The organizational arrangement of the borders on the periphery of the Roman empire played a central role in Roman defensive strategy. One of the most important organizational innovations of the Late Roman Period was the establishment of frontiers, which were usually entrusted to a military functionary bearing the title of dux limitis. The goal of this doctoral project was to investigate the organizational structures of a Late Roman ducatus in the region of Cyrenaica (present-day eastern Libya), structures which were largely shaped by military requirements.


On the basis of two legal texts that until now have been largely overlooked by researchers (De rebus libycis, a decree of Caesar Anastasios I from the year 501, and an edict of Caesar Justinian I from around 538 concerning Egypt and Cyrenaica) Christian Barthel began by investigating the communication between dux and higher (central) levels of government, the structure of ducal officium and the fields of activity occupied by regional players (dux, comes, magister militum). He was then apply the results of this study to an in-depth analysis of diverse troop categories (especially border guards and strike forces) and their strategic positioning, the relationship between the military and the civilian population (abuse of authority) and relations between the Roman military administration and the Berbers.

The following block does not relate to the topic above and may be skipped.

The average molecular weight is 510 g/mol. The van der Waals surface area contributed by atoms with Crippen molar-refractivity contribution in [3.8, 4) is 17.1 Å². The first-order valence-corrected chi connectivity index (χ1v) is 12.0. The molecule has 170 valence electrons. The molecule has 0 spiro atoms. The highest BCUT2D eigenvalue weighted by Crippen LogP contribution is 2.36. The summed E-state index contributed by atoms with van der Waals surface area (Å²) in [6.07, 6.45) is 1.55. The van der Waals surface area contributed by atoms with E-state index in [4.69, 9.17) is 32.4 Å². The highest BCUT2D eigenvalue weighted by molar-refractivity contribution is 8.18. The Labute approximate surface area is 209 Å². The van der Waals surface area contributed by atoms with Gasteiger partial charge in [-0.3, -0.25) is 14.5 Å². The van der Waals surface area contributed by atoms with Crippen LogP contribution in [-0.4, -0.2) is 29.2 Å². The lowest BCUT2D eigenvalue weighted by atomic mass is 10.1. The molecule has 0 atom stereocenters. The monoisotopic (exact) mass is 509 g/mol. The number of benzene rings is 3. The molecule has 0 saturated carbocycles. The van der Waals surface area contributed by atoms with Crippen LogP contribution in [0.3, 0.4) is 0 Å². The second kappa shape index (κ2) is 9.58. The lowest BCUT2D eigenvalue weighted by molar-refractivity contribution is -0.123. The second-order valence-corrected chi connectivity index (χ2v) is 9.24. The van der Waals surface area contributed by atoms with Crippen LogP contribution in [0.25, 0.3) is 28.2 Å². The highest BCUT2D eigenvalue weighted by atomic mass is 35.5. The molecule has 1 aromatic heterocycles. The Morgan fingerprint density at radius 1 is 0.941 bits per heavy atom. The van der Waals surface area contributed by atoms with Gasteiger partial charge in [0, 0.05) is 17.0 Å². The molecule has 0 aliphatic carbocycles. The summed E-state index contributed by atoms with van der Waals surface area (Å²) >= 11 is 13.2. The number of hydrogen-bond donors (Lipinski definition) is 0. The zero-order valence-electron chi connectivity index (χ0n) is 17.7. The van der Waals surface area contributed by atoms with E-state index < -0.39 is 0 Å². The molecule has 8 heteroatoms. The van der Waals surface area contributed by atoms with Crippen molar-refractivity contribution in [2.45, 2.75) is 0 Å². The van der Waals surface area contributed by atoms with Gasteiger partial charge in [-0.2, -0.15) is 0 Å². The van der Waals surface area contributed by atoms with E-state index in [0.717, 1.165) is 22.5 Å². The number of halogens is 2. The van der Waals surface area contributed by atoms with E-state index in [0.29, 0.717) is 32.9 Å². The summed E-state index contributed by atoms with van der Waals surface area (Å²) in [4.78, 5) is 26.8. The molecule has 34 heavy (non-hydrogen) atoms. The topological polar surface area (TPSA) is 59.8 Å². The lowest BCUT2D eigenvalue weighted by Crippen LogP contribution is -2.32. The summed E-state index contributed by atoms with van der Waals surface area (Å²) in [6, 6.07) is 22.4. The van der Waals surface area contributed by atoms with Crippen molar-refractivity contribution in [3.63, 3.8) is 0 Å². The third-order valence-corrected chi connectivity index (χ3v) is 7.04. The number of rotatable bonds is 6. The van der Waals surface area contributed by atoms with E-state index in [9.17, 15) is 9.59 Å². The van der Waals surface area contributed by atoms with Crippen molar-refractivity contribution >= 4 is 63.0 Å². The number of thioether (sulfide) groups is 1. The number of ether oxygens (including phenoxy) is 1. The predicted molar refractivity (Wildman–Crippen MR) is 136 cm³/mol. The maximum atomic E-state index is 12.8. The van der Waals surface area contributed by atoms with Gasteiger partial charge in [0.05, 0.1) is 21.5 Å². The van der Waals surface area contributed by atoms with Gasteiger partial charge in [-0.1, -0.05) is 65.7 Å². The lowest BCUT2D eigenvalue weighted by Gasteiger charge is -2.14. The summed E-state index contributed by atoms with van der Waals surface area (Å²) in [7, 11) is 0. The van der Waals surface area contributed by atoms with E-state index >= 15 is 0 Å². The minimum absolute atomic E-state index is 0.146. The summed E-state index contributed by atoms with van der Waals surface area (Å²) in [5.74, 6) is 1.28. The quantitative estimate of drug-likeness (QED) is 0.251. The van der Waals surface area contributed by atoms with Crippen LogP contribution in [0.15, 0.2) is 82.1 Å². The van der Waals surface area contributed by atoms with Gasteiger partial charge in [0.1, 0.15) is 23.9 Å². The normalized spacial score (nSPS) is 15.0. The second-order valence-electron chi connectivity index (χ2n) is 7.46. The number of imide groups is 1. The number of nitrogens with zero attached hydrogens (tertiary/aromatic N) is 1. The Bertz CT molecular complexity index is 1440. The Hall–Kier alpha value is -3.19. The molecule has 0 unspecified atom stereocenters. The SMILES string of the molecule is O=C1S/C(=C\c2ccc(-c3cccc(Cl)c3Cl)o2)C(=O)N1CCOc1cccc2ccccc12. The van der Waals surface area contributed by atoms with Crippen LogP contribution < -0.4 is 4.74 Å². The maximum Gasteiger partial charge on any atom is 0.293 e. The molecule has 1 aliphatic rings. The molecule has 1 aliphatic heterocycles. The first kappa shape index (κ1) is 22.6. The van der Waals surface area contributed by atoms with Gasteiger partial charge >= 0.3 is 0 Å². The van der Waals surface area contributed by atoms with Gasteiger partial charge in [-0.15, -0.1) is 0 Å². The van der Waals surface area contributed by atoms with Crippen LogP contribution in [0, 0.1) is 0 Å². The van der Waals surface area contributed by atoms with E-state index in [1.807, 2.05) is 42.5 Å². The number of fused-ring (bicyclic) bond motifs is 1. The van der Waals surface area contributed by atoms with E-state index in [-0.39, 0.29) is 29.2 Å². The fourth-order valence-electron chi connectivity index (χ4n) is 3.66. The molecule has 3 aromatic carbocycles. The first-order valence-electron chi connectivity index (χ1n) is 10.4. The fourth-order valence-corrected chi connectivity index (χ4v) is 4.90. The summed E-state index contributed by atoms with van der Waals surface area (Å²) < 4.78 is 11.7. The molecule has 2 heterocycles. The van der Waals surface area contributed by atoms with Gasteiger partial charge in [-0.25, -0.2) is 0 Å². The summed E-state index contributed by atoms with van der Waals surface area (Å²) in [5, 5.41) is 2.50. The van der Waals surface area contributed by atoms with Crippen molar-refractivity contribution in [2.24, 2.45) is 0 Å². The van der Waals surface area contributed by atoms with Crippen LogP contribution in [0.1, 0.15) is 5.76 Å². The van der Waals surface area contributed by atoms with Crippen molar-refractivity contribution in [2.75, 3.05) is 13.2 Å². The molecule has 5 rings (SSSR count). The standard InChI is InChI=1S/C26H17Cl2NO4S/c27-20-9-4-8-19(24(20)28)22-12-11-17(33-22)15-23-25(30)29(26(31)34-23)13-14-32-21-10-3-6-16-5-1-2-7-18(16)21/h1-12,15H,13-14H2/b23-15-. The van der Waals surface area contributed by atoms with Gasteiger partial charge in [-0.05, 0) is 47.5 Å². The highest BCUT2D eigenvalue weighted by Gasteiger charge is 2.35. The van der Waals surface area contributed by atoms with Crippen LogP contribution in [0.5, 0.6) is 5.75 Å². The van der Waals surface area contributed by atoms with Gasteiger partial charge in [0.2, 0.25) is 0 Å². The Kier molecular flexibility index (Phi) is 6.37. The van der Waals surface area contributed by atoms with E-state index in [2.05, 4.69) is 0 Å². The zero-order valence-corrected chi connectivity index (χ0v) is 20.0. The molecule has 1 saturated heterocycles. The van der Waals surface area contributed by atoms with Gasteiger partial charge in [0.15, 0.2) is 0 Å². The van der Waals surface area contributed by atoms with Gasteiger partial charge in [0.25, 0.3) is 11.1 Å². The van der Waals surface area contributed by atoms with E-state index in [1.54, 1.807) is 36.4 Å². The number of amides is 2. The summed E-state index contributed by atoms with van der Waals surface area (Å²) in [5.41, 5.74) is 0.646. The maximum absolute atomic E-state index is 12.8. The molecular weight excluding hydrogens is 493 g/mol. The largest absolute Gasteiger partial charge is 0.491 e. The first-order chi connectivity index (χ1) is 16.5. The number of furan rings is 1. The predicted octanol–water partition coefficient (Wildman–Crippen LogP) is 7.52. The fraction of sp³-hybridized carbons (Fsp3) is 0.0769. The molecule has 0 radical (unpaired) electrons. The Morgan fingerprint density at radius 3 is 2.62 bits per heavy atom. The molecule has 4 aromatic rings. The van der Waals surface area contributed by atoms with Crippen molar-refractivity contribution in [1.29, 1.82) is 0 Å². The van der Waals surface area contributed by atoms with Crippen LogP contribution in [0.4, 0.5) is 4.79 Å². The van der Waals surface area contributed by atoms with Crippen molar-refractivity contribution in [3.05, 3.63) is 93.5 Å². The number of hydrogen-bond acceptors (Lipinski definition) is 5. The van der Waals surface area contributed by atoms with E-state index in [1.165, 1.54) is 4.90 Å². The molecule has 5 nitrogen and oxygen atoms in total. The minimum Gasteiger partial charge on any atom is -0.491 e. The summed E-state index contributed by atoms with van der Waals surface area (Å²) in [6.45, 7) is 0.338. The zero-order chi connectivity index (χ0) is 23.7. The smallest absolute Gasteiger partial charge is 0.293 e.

This Ph.D. thesis has been written within the program “Ancient Languages and Texts” (ALT) of the Berlin Graduate School of Ancient Studies (BerGSAS) and was successfully completed in 2015.